Contracts worth £250m for the proposed Hinkley C power station have been announced but a campaign group claims the deals are “jumping the gun”. EDF Energy has made the deals despite the UK government reviewing the plans and not yet giving final approval for the nuclear plant. The French firm said it was “highly positive” the plant would be built. Those opposed to the nuclear build said EDF was attempting to “twist” the arm of the government. Earlier this month EDF agreed to invest in the first new UK nuclear plant in 20 years, and was poised to exchange contracts with the government. But hours after the decision was announced by the French energy firm, the government said it would review the plans and make its decision in the autumn. Roy Pumfrey, of the campaign group Stop Hinkley, said: “They’re trying to bounce the British government into not having a pause, but perhaps even having the Prime Minister returning from holiday in Switzerland to say, ‘All right, we’ll give in, we’ll go ahead with it’.
BBC 18th Aug 2016 read more »
Without Hinkley Point C, the potential to have a real and considered debate about the future shape of the electricity system has loomed into view, writes Bridget Woodman, Course Director, MSc Energy Policy, at the University of Exeter. According to Woodman, the UK government’s decision to delay a final go-ahead on the project makes it possible to start debating the sorts of options being considered widely around the world, with measures to encourage more flexible, smaller-scale, renewable systems incorporating demand-side measures and new technologies such as storage. These are extraordinary times for energy policy in the UK. After years of resigned acceptance that the Hinkley Point C nuclear power station would be built no matter how much of a basket case it was, the government has surprised everyone by calling a halt to the process until the autumn. Few people argue that Hinkley Point C makes sense. The project’s budget has grown from original estimates of £16 billion to £24.5 billion today. Even this might be an underestimate given the experience of cost overruns similar reactors under construction in Finland, France and China. Putting all of the subsidies in place has required the UK government to essentially redesign the electricity market over thelast few years in an effort to create a situation where investment in a new plant looked attractive. Pretty much every major policy design has been geared towards creating a perfect environment for Hinkley Point C. That’s why it’s such a surprise to see the government has now stepped back – a bit – from the brink. Without Hinkley Point C, the potential to have a real and considered debate about the future shape of the electricity system has loomed into view. Now is the time to start considering the sorts of options being considered widely around the world, with measures to encourage more flexible, smaller-scale, renewable systems incorporating demand-side measures and new technologies such as storage. A system that is the absolute antithesis of what Hinkley Point C represents. Suddenly UK energy policy has become very exciting indeed.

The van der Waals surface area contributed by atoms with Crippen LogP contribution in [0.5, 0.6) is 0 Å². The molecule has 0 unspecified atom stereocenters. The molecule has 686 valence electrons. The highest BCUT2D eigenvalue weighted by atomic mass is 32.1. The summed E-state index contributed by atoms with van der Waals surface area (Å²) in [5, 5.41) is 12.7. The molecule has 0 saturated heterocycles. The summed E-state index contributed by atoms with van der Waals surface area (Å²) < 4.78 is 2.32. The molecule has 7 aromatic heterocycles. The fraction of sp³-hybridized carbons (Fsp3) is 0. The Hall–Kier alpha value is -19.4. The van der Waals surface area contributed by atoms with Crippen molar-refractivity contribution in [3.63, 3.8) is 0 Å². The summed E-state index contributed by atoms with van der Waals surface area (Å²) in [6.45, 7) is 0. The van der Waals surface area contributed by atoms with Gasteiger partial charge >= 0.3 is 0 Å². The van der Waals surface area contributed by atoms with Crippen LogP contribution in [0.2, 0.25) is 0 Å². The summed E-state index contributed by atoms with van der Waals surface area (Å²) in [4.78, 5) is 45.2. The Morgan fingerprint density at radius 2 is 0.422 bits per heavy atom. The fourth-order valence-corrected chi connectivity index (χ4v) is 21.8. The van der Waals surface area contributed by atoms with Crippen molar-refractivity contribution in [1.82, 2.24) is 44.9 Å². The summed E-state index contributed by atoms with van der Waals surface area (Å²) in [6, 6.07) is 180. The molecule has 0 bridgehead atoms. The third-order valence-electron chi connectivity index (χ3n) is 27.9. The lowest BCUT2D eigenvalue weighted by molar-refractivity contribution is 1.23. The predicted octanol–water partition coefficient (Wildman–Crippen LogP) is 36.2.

Energy Post 12th Aug 2016 read more »
Electricite de France SA should receive lower payments for the power generated by its planned nuclear reactors in southwest England if the project is delayed beyond 2025, a former Conservative minister who now lobbies for the nuclear industry said. “The value to the U.K. of Hinkley diminishes if it delays, because it’s needed by 2025 as other plants are closing,” New Nuclear Watch Europe Chairman Tim Yeo, who served as environment minister in the 1990s, said in an interview in London. “Part of the justification for this high price was that Hinkley would be contributing significantly to security of energy supply by 2025. If Hinkley isn’t on stream by 2025, the strike price should be reduced for each year completion is delayed.”
Bloomberg 18th Aug 2016 read more »
An engineer accused of stealing American nuclear secrets for a company owned by the Chinese state that is investing in Hinkley Point has accused the FBI of tricking him into making incriminating statements. Szuhsiung “Allen” Ho, an American citizen born in Taiwan, was arrested in Atlanta in April and accused of spying. He is now in prison awaiting a decision on a $1 million bail hearing. The US Justice Department has accused him of threatening US security by attempting to recruit American nuclear experts for the Chinese government. He denies the charges. Dr Ho, 66, was working for China General Nuclear Power Corp, a partner in the Hinkley Point nuclear power station in Somerset. He is also accused of conspiring to produce plutonium for the Chinese government. If found guilty, he could face life in prison and a $250,000 fine.
Times 18th Aug 2016 read more »